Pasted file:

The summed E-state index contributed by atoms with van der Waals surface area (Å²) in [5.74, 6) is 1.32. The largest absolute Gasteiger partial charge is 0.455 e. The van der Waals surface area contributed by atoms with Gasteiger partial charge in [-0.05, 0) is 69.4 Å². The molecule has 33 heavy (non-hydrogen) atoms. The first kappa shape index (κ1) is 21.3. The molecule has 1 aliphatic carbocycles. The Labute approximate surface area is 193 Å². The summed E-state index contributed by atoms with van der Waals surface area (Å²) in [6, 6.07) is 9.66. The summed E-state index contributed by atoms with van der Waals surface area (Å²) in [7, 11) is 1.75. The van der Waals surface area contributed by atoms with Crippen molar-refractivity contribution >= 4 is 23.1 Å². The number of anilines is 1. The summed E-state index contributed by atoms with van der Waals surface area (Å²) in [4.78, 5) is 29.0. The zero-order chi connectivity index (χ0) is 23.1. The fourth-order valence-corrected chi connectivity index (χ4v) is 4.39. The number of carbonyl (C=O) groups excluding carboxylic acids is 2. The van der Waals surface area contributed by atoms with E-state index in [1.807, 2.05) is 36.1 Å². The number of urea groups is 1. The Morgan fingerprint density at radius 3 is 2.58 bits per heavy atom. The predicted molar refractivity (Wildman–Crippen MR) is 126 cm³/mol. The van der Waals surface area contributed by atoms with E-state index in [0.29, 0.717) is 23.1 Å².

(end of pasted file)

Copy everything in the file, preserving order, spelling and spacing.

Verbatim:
The summed E-state index contributed by atoms with van der Waals surface area (Å²) in [5.74, 6) is 1.32. The largest absolute Gasteiger partial charge is 0.455 e. The van der Waals surface area contributed by atoms with Gasteiger partial charge in [-0.05, 0) is 69.4 Å². The molecule has 33 heavy (non-hydrogen) atoms. The first kappa shape index (κ1) is 21.3. The molecule has 1 aliphatic carbocycles. The Labute approximate surface area is 193 Å². The summed E-state index contributed by atoms with van der Waals surface area (Å²) in [6, 6.07) is 9.66. The summed E-state index contributed by atoms with van der Waals surface area (Å²) in [7, 11) is 1.75. The van der Waals surface area contributed by atoms with Crippen molar-refractivity contribution >= 4 is 23.1 Å². The number of anilines is 1. The summed E-state index contributed by atoms with van der Waals surface area (Å²) in [4.78, 5) is 29.0. The zero-order chi connectivity index (χ0) is 23.1. The fourth-order valence-corrected chi connectivity index (χ4v) is 4.39. The number of carbonyl (C=O) groups excluding carboxylic acids is 2. The van der Waals surface area contributed by atoms with E-state index in [1.807, 2.05) is 36.1 Å². The number of urea groups is 1. The Morgan fingerprint density at radius 3 is 2.58 bits per heavy atom. The predicted molar refractivity (Wildman–Crippen MR) is 126 cm³/mol. The van der Waals surface area contributed by atoms with E-state index in [0.29, 0.717) is 23.1 Å².